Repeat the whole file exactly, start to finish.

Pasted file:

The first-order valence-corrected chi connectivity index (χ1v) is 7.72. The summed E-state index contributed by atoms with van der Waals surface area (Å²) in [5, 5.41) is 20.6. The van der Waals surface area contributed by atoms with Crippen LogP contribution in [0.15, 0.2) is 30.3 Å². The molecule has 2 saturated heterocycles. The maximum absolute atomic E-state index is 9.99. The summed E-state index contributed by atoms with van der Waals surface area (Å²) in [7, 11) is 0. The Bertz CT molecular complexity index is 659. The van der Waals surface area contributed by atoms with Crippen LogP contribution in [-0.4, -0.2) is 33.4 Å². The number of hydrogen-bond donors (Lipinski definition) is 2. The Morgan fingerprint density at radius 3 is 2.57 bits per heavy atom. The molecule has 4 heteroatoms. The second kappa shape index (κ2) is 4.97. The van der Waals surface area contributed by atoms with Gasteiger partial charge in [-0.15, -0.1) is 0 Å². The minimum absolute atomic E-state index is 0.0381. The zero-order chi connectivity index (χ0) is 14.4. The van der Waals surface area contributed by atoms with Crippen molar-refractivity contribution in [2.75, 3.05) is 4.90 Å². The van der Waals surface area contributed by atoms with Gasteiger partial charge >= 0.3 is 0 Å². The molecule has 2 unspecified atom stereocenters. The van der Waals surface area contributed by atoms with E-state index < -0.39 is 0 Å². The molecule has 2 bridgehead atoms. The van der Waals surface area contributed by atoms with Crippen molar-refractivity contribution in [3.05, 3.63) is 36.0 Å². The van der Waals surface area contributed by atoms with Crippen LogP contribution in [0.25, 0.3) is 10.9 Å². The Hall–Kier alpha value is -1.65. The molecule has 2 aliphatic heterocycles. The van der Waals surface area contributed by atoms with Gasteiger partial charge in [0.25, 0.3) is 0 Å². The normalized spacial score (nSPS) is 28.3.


The first-order valence-corrected chi connectivity index (χ1v) is 7.72. The summed E-state index contributed by atoms with van der Waals surface area (Å²) in [5, 5.41) is 20.6. The van der Waals surface area contributed by atoms with Crippen LogP contribution in [0.15, 0.2) is 30.3 Å². The molecule has 2 saturated heterocycles. The maximum absolute atomic E-state index is 9.99. The summed E-state index contributed by atoms with van der Waals surface area (Å²) in [7, 11) is 0. The Bertz CT molecular complexity index is 659. The van der Waals surface area contributed by atoms with Crippen LogP contribution in [-0.4, -0.2) is 33.4 Å². The number of hydrogen-bond donors (Lipinski definition) is 2. The Morgan fingerprint density at radius 3 is 2.57 bits per heavy atom. The molecule has 4 heteroatoms. The second kappa shape index (κ2) is 4.97. The van der Waals surface area contributed by atoms with Gasteiger partial charge in [-0.15, -0.1) is 0 Å². The minimum absolute atomic E-state index is 0.0381. The zero-order chi connectivity index (χ0) is 14.4. The van der Waals surface area contributed by atoms with Crippen molar-refractivity contribution in [2.75, 3.05) is 4.90 Å². The van der Waals surface area contributed by atoms with Gasteiger partial charge >= 0.3 is 0 Å². The molecule has 2 unspecified atom stereocenters. The van der Waals surface area contributed by atoms with E-state index < -0.39 is 0 Å². The molecule has 2 bridgehead atoms. The van der Waals surface area contributed by atoms with Crippen molar-refractivity contribution in [3.05, 3.63) is 36.0 Å². The van der Waals surface area contributed by atoms with Crippen LogP contribution in [0.25, 0.3) is 10.9 Å². The Hall–Kier alpha value is -1.65. The molecule has 2 aliphatic heterocycles. The van der Waals surface area contributed by atoms with Gasteiger partial charge in [0.25, 0.3) is 0 Å². The normalized spacial score (nSPS) is 28.3.